What are you REALLY buying at the fish shop? Most 'Aussie' flathead comes from South America, barramundi is from Asia and 'Pacific dory' is really a fish from Vietnam's brown Mekong Delta

Thu 16 October 2014


There's a common perception among Australians that the seafood served up to consumers is local produce.

But the reality is that Australia imports more than 70 per cent of its seafood.

In a shocking revelation, former chef and food critic Matthew Evans has revealed that the flathead, barramundi, Pacific dory and prawns sold to Australians are sourced from South America or Asia.

This is all to meet the growing appetite for seafood and the demand for cheaper produce.

Not only is this taking a toll on the Australian seafood industry but it is also putting the consumers' health at risk, according to Mr Evans.

He says lax labelling of seafood allows businesses to sell their produce while consumers are completely unaware that they are condoning poor practices in some fisheries, placing particular species under threat, destroying habitats and accepting working conditions that violate human rights.

Mr Evans says up until now, consumers have been kept in the dark about what seafood they are buying and eating.

'When we eat near the coast or in Australia, we tend to presume that it comes from nearby when the reality is that it often isn't,' he told Daily Mail Australia.

'But roughly 72 per cent of seafood that we eat is imported.

'We're a net importer of seafood and have been for a long time and that will probably increase. We are eating more seafood than we did say 20 to 30 years ago.

'I don't have a problem with imported seafood if it's produced sustainably.'

This is the motivation behind his campaign to push for clearer seafood labelling, as Mr Evans uncovers the truth behind some of Australia's favourite dishes in SBS three-part documentary 'What's the Catch?'.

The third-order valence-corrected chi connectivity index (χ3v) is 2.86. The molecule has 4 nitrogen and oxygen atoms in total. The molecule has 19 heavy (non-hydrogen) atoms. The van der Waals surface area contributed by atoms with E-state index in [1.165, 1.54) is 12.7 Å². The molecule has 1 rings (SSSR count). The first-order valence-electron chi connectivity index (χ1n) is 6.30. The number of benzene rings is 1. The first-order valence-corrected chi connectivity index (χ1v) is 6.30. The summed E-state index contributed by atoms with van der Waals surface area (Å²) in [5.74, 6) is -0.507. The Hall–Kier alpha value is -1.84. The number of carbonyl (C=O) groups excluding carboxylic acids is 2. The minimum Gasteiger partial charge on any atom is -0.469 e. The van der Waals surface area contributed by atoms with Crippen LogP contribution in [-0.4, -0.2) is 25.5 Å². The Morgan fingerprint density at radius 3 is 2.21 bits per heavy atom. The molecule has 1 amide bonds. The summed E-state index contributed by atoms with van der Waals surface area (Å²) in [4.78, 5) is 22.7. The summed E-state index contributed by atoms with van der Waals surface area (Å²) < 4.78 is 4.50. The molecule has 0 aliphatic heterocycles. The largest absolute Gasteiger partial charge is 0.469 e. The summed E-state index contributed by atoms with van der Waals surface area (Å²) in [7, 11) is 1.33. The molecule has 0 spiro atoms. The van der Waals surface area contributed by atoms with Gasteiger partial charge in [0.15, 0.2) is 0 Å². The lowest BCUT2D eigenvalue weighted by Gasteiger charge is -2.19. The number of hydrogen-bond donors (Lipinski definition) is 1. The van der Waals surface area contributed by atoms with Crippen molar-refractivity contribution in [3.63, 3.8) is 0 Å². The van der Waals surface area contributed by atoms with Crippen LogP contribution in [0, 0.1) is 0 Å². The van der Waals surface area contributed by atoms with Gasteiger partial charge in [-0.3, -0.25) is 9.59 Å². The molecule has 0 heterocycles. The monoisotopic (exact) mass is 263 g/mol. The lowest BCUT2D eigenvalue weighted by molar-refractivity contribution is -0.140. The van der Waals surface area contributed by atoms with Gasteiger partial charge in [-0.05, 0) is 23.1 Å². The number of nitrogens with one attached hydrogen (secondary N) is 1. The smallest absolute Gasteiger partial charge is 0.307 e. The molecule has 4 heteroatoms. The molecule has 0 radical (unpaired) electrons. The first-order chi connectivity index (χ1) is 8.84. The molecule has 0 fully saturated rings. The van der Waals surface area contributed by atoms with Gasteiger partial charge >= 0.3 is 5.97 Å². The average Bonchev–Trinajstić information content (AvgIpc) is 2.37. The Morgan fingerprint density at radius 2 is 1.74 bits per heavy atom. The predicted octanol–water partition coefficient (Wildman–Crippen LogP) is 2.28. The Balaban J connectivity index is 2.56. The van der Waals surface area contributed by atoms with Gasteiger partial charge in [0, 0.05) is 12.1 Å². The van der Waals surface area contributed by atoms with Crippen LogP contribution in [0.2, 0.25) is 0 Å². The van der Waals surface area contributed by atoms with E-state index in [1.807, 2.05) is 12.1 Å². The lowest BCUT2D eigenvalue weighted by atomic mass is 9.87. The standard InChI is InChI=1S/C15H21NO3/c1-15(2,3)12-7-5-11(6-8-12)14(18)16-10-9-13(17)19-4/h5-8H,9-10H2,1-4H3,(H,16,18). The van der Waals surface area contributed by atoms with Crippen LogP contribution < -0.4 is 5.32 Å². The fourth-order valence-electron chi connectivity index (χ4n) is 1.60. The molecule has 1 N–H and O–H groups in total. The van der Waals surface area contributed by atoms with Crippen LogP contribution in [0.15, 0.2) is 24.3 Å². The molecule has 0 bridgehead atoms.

However the most distressing discovery for Mr Evans was that most of the fish or flake at local fish and chips shops are from South America.

'A lot of what we eat is flake and that means we could be eating any one of 400 species of shark,' he said.

'But then I met a guy who represents the fisherman from southeast of Australia. They catch heaps of flat head in his local area but 9 out of 10 fish and chips shops don't sell the true flat head and sell the South American import.

'So you'll be in a town next to fishing boats eating fish and chips that has come from South America rather than the flat head that comes from the boats you can see at the end of the jetty.'

Oceans campaigner of Greenpeace Australia, Nathaniel Pelle, supports this claim.

'The Australian fish we all know and think we're eating is in fact a completely unrelated species called stick fish,' he told Daily Mail Australia.

'It's a fish from South America that's from a different family but is sold to us as flat head.'

Mr Pelle adds this is a similar case for basa, a native to Vietnam's Mekong Delta, which is often deceptively labelled as 'pacific dory'.

'Basa is a cat fish and isn't part of the dory family,' he said.

'But it's commonly marketed as Pacific dory because businesses aren't obliged to abide by the fish name standards.'

A Greenpeace report shows this has a greater health issue as for pregnant women and breastfeeding mothers who are recommended to limit their intake of catfish, sharks and orange roughy due to its high content of mercury.

'Without correct labelling we won't know what we're eating,' Mr Pelle said.

Further research in the report reveals 68 per cent of barramundi sold in Australia is imported from Asian countries such as Taiwan and Indonesia.

As for the prawns sold in Australian eateries, such as our sushi or pizzas, it is most likely they are from Thailand.

'Sadly the poorly managed countries through South-East Asia don't have the resources to police and manage their fisheries properly,' Mr Evans said.